1. I have also observed some flaws, and while I believe that Seesmic Look isn't totally for me, I'm really glad it arrived to the market and hope that it will have a positive impact on other clients (TweetDeck, especially) as well.
    It's version 0.9.x.x only yet, I'm sure many of those bugs will fade.
    Nice interview Mr. Scoble :D


  2. Like almost always, a great first read by the Scobleizer. I think Seesmic Look illustrates an interesting look into UIs. I'm still not convinced that this will become some a mainstream consumer uses but it gives us a completely new view on Twitter/Social apps. Like many, I'm interested in seeing how this gets used, who uses it and what it evolves to be. Also as I tweeted to you, I believe that this could look great on a Media Center!

  3. I second manielse opinion, me neither I don't see how this would become mainstream, or as Loic put it, a “Twitter client for my Mom”.

    I don't know about Loic's Mom, but my Mom doesn't know how to download and how to install an application.

    Somehow I have the feeling that all these Twitter clients that mushroomed recently, are not improving the user experience for the everyday users. They might present some advantages to power user (like I can be signed in with more than one account, etc), but for the big masses is still the easiest and less confusing tool to use. That said, I do think that Twitter should catch up on many areas, to make it even more friendly, Scoble pointed out a good number of things that should be changed.

  4. All valid points and interesting review by Robert.

    The one real thing that is in the back of my mind concerns the separation in the channel and personal streams. One thing that I think Twitters downfall will come from is targeted ads in your personal timeline. You can foresee them through the channels – no problem but if this bleeds into the other streams or is pushed on you, say through the UI notifications being pervasive, then this will kill what Twitter currently has – personal choice.

    Seesmic already said that they have control over the channels and I expect this is where targeted ads will rain in from. They are already expecting all users to become brand evangelists as mentioned in their presentation of SIM from the first speaker.

    Great looking UI though but I just don't see how they are going to get this into the “Wii” users demographic. Expect a major email campaign through Hotmail any day!

  5. Thanks for including my comment, Robert. The interface really is something of a breakthrough, though I think veteran Twitter users may fear the eye candy will get in the way of real interaction.

    It would be interesting to see what this might look like designed for OS X.

    I agree with you about the lack of transparency and the limited number of people on the Interests lists. In fact, this implementation is little more than an expansion of the Suggested Users List. Seesmic has just incorporated that concept into the client and called it something else. Listorious might indeed make a good substitute for this. Hey, Seesmic has been on an acquisition roll, maybe Loic can snatch up Listorious.

  6. Robert, There is a button on the top right of the LOOK screen that looks like a TV. If you click that it'll display tweets as they come in, sorta like a screensaver mode. Check it out.

  7. Great review. I like the Playback mode, but it also would be nice to have the option of just having the existing Timeline scroll as new tweets arrive. Not sure why this wouldn't be the default behavior. It's quite tedious attempting to actually read a feed in Playback mode.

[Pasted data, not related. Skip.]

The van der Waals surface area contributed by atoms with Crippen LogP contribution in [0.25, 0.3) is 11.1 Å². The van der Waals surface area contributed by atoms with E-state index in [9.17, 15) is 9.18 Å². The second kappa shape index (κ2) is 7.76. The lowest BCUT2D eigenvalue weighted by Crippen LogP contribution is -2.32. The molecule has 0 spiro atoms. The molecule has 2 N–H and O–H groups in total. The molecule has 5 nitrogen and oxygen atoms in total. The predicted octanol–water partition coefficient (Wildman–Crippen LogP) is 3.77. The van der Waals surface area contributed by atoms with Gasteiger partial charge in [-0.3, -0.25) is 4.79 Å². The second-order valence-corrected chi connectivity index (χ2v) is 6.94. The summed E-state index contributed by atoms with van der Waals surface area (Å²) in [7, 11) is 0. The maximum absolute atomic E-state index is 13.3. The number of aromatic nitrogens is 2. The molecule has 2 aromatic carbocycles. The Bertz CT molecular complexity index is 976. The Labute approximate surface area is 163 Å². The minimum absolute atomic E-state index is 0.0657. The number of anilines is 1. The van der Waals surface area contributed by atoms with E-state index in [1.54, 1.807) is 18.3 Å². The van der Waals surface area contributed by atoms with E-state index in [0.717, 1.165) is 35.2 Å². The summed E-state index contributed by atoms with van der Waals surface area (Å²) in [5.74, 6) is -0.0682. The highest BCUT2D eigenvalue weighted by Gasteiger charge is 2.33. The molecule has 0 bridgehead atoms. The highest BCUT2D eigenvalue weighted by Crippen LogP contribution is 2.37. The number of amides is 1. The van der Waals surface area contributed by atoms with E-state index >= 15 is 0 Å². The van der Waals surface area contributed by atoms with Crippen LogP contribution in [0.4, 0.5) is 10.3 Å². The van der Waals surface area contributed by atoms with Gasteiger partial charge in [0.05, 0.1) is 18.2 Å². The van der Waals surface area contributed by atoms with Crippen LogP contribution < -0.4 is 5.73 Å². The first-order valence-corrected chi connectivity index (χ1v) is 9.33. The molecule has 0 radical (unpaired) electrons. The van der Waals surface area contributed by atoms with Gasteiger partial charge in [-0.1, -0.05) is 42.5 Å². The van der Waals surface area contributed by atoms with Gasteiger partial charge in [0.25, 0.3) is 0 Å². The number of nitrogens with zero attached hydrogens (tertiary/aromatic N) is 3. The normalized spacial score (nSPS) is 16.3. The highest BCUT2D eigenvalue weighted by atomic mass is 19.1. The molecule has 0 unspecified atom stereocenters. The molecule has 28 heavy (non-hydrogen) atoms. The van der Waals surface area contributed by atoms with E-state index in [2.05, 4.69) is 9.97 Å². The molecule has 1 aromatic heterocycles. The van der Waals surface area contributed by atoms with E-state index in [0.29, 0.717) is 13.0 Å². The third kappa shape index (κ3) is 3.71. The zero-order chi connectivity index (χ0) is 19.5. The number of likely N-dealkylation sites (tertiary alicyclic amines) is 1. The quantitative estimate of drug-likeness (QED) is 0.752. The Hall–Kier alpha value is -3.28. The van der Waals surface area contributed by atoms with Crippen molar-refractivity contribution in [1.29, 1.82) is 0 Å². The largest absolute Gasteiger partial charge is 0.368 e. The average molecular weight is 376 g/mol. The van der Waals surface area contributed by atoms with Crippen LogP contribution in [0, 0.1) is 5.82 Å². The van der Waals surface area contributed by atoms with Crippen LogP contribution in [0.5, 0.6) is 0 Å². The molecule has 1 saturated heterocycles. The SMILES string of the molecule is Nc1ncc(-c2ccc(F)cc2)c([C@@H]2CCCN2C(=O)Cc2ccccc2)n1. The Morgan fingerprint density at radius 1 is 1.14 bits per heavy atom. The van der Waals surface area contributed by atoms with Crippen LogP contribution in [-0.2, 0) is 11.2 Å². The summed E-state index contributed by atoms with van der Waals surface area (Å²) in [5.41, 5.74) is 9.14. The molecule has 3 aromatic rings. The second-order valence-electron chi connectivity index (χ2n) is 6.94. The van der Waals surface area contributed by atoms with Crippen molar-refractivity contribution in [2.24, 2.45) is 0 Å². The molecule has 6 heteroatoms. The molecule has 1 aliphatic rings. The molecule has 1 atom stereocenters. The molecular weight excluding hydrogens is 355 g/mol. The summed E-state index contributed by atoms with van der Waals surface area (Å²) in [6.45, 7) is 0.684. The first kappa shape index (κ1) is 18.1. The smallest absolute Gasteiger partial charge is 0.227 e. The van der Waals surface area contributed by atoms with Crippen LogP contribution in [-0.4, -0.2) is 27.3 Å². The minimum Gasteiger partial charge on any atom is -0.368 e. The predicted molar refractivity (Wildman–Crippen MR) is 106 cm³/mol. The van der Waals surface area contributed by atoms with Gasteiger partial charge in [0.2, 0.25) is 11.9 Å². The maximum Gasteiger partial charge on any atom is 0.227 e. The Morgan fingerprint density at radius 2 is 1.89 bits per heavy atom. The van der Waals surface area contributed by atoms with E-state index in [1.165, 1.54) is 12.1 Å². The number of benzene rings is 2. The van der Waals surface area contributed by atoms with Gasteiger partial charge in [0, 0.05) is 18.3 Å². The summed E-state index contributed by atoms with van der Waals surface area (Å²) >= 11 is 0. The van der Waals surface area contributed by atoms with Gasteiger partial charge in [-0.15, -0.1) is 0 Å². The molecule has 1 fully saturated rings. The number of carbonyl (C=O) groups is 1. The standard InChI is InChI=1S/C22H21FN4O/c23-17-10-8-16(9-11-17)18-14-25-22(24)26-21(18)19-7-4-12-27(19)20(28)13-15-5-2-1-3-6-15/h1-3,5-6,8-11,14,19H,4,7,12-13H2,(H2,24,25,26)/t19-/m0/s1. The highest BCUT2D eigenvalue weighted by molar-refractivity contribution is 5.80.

8. I enjoyed the different way of digesting the info stream. Unfortunately it crashed 5 minutes in so I'm not likely to jump in again until it's more stable.

  9. I think that Seesmic is on the right track. The Twitter design is kind of primitive but the new Seesmic is really cool. Arrington will be happy;-)

  10. I think that, TweetDeck, Seesmic and Brizzly will be an awesome Harvard Business School case study in a few years when the dust settles. Seesmic gets some bonus points for their passion and exploring lots of different approaches. But if I was an investor, I would be worried by their multiple code bases and technology choices: AIR, WPF, Google WT, etc., etc. This is going to be very painful to maintain on the long run and does not offer any competitive advantage given how much can be done these days in HTML, CSS and Javascript. Looking forward to seeing what the next Brizzly step is going to be.

  11. Hey, Robert. I'd like to follow up with you on why your twitter lists didn't load. They should have. Send me an email at yama [at] seesmic [dot] com and I'll try to help you through this. Thanks.

  12. I can't type as fast as I think, but no one but Loc knows who is behind Seesmic and it's not an advertising business model it's a pump and dump acquisition model

  13. Why should Twitter spend the cashola when others are willing to do all the heavy lifting (and dev) for them?

    Once a third party has figured something out that works like a charm, Twitter can replicate it and knock the geniuses out of the loop. Isn't that what the brave new model of online capitalism is all about?! :P


    Follow @hannibal666 to #enlightenment!

  14. No one will use this even if it was a web app. Credit is due for innovating but they need to move away from a twitter pimple.

  15. From another point of view, it’s good that something like Look appeared to try to make Twitter accessible to casual users, however I see 2 major problems here:

    -Language. Twitter is growing fast in non-english countries. Adding support to other languages to this kind of clients would greatly help gaining new users in other countries. Just portuguese for Brazil, who according to Sysomos stats is a great Twitter user, and spanish to reach an entire continent (America) and parts of Europe would be a good start.

    -The content is very U.S. centric and cannot be customized. I understand the reasons for this but at least the option to select a country/language for interests and trends would be helpful in the future.

    It is interesting to note the effort to create something of a “VolksTwitter” client that allows an easier and more satisfying first-time user experience. I’ve always joked that the first meeting with Twitter is always the worst part of the relationship with it. No love at first sight here. If you can go past that you’re bound to stay ;)


    Written from Mexico City

  16. somehow the new look feels like joost…I bet seesmic investors had some input here. thanks anyhow, Robert, for the great review.